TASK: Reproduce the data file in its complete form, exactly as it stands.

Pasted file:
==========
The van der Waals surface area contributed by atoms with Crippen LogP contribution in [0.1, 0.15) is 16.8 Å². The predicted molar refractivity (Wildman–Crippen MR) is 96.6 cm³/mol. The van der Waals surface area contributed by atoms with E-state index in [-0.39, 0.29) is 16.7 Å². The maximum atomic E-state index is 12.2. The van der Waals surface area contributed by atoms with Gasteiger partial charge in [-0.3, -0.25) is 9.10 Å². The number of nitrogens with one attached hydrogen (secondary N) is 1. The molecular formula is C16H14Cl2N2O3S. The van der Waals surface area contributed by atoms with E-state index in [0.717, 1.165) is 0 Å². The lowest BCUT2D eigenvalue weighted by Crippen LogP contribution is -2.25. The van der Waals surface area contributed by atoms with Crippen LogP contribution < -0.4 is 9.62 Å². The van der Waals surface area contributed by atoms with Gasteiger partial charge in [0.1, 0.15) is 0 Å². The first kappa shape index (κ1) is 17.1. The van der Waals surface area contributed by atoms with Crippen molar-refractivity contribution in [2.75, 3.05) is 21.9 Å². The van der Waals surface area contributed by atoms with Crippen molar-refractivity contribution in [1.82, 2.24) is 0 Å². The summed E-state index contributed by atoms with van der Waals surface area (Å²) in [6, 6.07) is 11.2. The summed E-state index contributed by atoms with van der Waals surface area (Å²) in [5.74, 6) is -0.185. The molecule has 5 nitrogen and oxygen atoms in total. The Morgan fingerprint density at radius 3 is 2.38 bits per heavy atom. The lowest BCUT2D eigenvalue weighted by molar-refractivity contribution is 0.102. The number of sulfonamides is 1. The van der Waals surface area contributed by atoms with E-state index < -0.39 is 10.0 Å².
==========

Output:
The van der Waals surface area contributed by atoms with Crippen LogP contribution in [0.1, 0.15) is 16.8 Å². The predicted molar refractivity (Wildman–Crippen MR) is 96.6 cm³/mol. The van der Waals surface area contributed by atoms with E-state index in [-0.39, 0.29) is 16.7 Å². The maximum atomic E-state index is 12.2. The van der Waals surface area contributed by atoms with Gasteiger partial charge in [-0.3, -0.25) is 9.10 Å². The number of nitrogens with one attached hydrogen (secondary N) is 1. The molecular formula is C16H14Cl2N2O3S. The van der Waals surface area contributed by atoms with E-state index in [0.717, 1.165) is 0 Å². The lowest BCUT2D eigenvalue weighted by Crippen LogP contribution is -2.25. The van der Waals surface area contributed by atoms with Crippen LogP contribution < -0.4 is 9.62 Å². The van der Waals surface area contributed by atoms with Gasteiger partial charge in [0.1, 0.15) is 0 Å². The first kappa shape index (κ1) is 17.1. The van der Waals surface area contributed by atoms with Crippen molar-refractivity contribution in [2.75, 3.05) is 21.9 Å². The van der Waals surface area contributed by atoms with Crippen molar-refractivity contribution in [1.82, 2.24) is 0 Å². The summed E-state index contributed by atoms with van der Waals surface area (Å²) in [6, 6.07) is 11.2. The summed E-state index contributed by atoms with van der Waals surface area (Å²) in [5.74, 6) is -0.185. The molecule has 5 nitrogen and oxygen atoms in total. The Morgan fingerprint density at radius 3 is 2.38 bits per heavy atom. The lowest BCUT2D eigenvalue weighted by molar-refractivity contribution is 0.102. The number of sulfonamides is 1. The van der Waals surface area contributed by atoms with E-state index < -0.39 is 10.0 Å².